Pastry lovers will make that trip to Paris, pizza connoisseurs will head to Naples.. dim sum fans will devour dumplings in Hong Kong. Every dish has its mecca; that place to taste the original; to enjoy the real thing.
For miso maniacs like me, I made my foodie pilgrimage to….Okazaki in Aichi.
3 hours from Tokyo on the bullet train (Shinkansen) later… I made it!
Hatcho miso is the darkest form of miso, almost black in colour.. it tastes like an aromatic soy sauce but is hard and tough like brand-new play-doh. Maruya Hatcho Miso is the oldest existing Hatcho miso maker 八丁味噌 in Japan and has been operating since 1337. Hatcho miso draws its name from its proximity to Okazaki Castle -“Hatcho” refers to the fact that the miso factory was 8 blocks from the castle (“ha” meaning 8, and “cho” meaning one city block).
A real delicacy in Japan, it is best known for being the Miso-of-Choice of the Emperors in Japan. The most famous shogun in Japanese history, Ieyasu Tokugawa lived in Okazaki castle and this was the miso he drank every day.
This is Ancient Japanese craft at its best… making miso for the last 700 years using traditional methods and preserving its traditions.
Outside, you get a little preview of what we were about to see inside; tens of barrels waiting to be filled with the next batch of soy beans for fermentation. Here they are drying in the sun… I am there for scale; they measure 2 metres wide by 2 metres deep and made from over 200 Japanese cedar wood trees each, and requiring almost a full year to make each one! There are only a few masters left who can construct these barrels in the traditional way (that last around 100 years). The clever bit is that these barrels are made with no nails at all, just bamboo strapping them together tightly?! ( no, I don’t understand it either! )
Here we are entering the magnificent miso factory!!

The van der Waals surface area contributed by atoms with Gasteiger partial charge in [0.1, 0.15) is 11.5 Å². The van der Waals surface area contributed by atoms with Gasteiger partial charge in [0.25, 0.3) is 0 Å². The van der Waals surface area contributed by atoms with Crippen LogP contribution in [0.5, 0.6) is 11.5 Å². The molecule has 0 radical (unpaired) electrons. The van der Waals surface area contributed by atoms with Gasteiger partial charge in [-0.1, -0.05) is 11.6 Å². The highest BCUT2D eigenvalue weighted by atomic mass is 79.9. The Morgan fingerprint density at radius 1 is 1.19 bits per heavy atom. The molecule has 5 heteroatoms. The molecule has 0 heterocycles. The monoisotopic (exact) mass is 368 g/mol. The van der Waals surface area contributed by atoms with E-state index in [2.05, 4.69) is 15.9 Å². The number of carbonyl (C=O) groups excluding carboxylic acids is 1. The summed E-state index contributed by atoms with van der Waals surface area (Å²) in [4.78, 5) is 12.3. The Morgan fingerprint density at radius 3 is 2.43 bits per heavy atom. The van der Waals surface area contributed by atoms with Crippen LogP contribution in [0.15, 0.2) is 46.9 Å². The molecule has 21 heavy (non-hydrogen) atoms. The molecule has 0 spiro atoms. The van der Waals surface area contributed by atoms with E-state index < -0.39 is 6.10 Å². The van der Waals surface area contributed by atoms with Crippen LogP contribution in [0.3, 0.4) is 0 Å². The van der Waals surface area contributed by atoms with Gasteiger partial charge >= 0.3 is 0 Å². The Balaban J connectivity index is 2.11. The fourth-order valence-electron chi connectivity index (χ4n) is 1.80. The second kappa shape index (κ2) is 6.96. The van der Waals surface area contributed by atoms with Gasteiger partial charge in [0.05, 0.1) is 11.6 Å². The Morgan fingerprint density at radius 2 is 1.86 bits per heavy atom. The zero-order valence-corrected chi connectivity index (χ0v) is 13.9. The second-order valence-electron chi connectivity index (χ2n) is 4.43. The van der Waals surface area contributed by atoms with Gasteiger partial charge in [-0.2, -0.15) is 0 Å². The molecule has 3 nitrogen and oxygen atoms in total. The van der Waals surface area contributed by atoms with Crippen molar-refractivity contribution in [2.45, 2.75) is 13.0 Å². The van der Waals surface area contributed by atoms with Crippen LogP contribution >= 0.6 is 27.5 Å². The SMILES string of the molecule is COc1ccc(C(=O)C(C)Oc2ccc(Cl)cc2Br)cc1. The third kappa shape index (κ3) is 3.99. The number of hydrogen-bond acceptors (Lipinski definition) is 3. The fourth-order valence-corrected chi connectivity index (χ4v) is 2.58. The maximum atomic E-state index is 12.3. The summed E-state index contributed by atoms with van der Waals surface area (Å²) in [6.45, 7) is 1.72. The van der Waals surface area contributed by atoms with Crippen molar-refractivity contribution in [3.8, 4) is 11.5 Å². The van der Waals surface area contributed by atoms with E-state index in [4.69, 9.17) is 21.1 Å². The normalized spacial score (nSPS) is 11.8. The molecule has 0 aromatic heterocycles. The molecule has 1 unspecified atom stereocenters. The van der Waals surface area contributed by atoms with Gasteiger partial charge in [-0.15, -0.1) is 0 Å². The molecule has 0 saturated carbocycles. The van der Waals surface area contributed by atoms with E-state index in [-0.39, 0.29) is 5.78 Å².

The factory was cool and dark. Unlike more modern methods of making miso, there were no temperature-controls in here; only soy beans quietly fermenting in their cedar barrels in the natural climate over ’3 winters’, before it is dug out to be packed for sale.
And here’s an interesting dinner party fact for you! Hatcho miso has been taken on all Japanese Expeditions to the South pole because of its high nutritional content, lowest salt compared to other misos, and for being stable in harsh surroundings.
This is miso for the adventurous; the explorers.
You might be thinking, what on earth is that mound of stones on top? They look like giant molehills?
Well, these are a serious art in themselves.
Carefully chosen rocks provide the finishing touch to the slow fermentation of the soy beans. Each weighing at least 60kgs each, the rocks push up to 4 tonnes in weight onto the 6 tonnes of miso that are inside each barrel. Its pyramidal formation ensures that the barrels do not get damaged during an earthquake too – they really do think of everything (!)
Here I am pathetically trying to pick up one of the smaller stones.
This is how the professionals do it…
The whole tour of the factory was conducted in Japanese so thank goodness my Japanese friend was with me!
There were some helpful replica models to show the conditions in which they worked:
Beside the factory there was a store selling everything you can possibly think of that could be hatcho miso-flavoured.
And I thought I had an imagination!
Miso Paste in traditional mini barrels, as souvenirs – (this was a tricky one to explain at Customs..)
Hatcho miso flavoured beer!
Hatcho Miso sauce on jelly lollies..
Hatcho miso icecream!
Some cooking ideas for the hatcho miso sauce..
Hatcho miso flavoured bread sticks!
Hatcho miso flavoured crackers..
Hatcho miso flavoured QUAIL EGGS! Yes!
For many years whilst researching miso, I had read so much about this place in Okazaki; trying to make sense of the numerous Japanese websites on this particular factory. I studied pictures of the miso barrels and even used them in my first ever Miso Tasty presentation to illustrate the history of miso…
And here I am! Next to those very same barrels I had seen only in pictures!
For more information,head to the website of Maruya Hatcho Miso where there are some helpful parts translated into English. Maruya Hatcho miso is perhaps one of the most renowned brands of miso in Japan. During the Second World War, because of rationing, the Imperial Army sent orders to reduce the quantity of soy used (and hence the quality) in the manufacture of miso, Maruya Hatcho miso refused, and eventually won out in order to continue producing the best quality miso. That’s the spirit!
Googlemap Location is here.